Suffolk breaks tchoukball ground

WESTBOURNE Sports College won Suffolk's first ever inter-school tchoukball match in dramatic fashion last week as the fast-paced handball sport continues to grow in popularity.

WESTBOURNE Sports College won Suffolk's first ever inter-school tchoukball match in dramatic fashion last week as the fast-paced handball sport continues to grow in popularity.

The end-to-end indoor sport - which sees nine-a-side teams try to score points by rebounding the ball off of a small trampoline and onto the floor - is massive in Taiwan, Switzerland and Brazil.

And now it is taking the county of Suffolk by storm following the success of the 'New Year, New Sport' initiative which was launched in October last year.

The scheme is the brain child of Great Britain player Andrew St Ledger who is convinced that the sport and its format holds a number of benefits for schools.


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Over the past year he, along with other GB internationals, have been touring the eastern region to train school teachers in the sport. They have then been going back to their schools and running extra curricular classes in the sport and, in some cases, even introducing it to the PE curriculum.

The first real fruition of that work came to a head last Thursday when Ipswich-based school Westbourne hosted Bury St Edmunds' King Edwards VI School.

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In a close match, consisting of three periods of 10 minutes each, the teams matched each other point for point before Westbourne clinched the victory in virtually the last second of the game.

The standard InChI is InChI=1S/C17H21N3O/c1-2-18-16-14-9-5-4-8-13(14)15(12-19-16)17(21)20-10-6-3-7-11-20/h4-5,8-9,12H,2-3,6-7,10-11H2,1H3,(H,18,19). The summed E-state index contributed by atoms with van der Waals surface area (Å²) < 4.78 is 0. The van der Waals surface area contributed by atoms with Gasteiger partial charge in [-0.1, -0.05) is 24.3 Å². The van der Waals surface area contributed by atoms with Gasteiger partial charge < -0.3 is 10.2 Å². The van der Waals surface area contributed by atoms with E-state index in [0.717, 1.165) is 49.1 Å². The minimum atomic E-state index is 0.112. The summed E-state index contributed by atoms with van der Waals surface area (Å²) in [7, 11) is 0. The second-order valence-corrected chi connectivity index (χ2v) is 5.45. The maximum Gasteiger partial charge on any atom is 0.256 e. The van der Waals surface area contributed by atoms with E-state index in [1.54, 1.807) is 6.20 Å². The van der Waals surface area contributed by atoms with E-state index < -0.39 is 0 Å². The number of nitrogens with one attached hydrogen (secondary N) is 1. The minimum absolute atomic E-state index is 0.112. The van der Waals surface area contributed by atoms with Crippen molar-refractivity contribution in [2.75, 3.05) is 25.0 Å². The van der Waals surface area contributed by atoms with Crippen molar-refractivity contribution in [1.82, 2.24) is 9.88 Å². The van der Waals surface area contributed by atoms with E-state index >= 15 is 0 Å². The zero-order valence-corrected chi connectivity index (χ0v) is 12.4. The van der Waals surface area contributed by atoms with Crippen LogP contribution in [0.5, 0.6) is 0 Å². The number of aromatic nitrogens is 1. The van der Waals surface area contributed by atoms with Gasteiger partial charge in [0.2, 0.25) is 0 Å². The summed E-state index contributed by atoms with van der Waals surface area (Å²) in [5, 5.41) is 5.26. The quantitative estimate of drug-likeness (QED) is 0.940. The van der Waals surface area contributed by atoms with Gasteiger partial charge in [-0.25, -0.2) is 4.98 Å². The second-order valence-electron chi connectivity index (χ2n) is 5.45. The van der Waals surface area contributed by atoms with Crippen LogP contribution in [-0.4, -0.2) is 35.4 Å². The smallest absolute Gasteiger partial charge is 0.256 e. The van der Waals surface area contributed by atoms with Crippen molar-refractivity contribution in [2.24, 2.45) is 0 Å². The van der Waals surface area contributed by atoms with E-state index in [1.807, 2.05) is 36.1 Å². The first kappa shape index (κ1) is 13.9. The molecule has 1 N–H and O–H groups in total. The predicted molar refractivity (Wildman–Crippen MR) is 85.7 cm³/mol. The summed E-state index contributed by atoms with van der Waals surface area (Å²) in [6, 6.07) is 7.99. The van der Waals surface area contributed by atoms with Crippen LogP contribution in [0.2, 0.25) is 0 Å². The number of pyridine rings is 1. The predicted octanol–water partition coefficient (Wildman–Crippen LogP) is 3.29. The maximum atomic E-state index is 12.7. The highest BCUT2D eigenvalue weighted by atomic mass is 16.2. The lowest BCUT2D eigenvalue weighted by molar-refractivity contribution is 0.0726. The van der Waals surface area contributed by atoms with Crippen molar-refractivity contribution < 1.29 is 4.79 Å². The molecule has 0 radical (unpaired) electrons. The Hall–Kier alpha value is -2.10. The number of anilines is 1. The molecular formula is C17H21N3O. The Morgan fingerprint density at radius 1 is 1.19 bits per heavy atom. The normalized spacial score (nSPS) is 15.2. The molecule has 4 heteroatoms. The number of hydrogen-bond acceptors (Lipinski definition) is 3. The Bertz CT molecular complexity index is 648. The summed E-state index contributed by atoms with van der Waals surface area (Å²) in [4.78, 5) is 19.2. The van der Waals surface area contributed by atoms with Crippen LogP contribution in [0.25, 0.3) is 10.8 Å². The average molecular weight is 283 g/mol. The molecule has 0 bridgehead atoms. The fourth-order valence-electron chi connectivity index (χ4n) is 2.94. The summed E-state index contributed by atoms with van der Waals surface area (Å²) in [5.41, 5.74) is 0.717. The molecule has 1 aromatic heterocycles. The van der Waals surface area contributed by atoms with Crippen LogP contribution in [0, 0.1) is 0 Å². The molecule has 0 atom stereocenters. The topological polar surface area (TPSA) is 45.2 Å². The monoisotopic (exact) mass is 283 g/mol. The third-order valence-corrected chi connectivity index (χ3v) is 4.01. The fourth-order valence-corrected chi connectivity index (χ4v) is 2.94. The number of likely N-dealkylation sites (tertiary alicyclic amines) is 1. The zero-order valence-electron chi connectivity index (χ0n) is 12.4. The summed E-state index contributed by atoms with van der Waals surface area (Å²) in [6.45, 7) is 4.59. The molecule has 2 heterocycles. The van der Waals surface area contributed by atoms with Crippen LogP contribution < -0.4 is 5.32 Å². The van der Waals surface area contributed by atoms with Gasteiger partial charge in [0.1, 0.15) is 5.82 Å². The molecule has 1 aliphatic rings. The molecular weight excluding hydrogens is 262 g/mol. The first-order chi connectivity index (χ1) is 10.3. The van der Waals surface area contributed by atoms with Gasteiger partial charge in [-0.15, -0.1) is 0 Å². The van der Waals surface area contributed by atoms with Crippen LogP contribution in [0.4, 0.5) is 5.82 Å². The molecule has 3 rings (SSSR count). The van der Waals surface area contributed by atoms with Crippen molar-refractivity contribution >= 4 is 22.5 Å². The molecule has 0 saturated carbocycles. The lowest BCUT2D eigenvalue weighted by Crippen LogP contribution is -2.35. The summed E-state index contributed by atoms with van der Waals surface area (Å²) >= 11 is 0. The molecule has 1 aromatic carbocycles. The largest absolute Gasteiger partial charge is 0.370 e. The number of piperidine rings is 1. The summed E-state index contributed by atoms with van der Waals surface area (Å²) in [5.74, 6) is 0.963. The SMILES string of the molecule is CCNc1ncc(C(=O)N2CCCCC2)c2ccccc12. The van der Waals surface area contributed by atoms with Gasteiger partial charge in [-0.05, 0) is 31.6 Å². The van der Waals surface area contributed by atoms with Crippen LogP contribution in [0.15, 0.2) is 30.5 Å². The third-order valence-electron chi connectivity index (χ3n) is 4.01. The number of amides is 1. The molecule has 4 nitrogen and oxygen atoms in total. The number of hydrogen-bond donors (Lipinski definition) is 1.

St Ledger, project manager for New Year, New Sport, said: “Bearing in mind that both schools have not been playing that long I think it is fair to say that not many expected it to be much of a match - but it was phenomenal.

“Everyone walked away really enthused and it has proved a really positive step forward for the project.

“The ultimate aim is that all the schools start integrating tchoukball into their curriculum and organising inter-school matches and tournaments.”

Tchoukball is seen as the ideal sport for schools as it is played in a standard sports hall, a match can be played within a typical one hour PE lesson, while the non-contact nature means that both boys and girls can at the same time.

It is also hoped that the unique nature of tchoukball will attract pupils that previously would not have regarded themselves as sporty.

King Edwards VI teacher Mike Harman said: “The school has really taken tchoukball by the scruff of the neck and everyone has really taken to it.

“It's a sport that everyone can play and the prime example was last week's game where it was the first time a number of our pupils had represented the school in any sport.

“At the moment it's an extra curricular activity, but there are plans to introduce it to the curriculum further down the line.”

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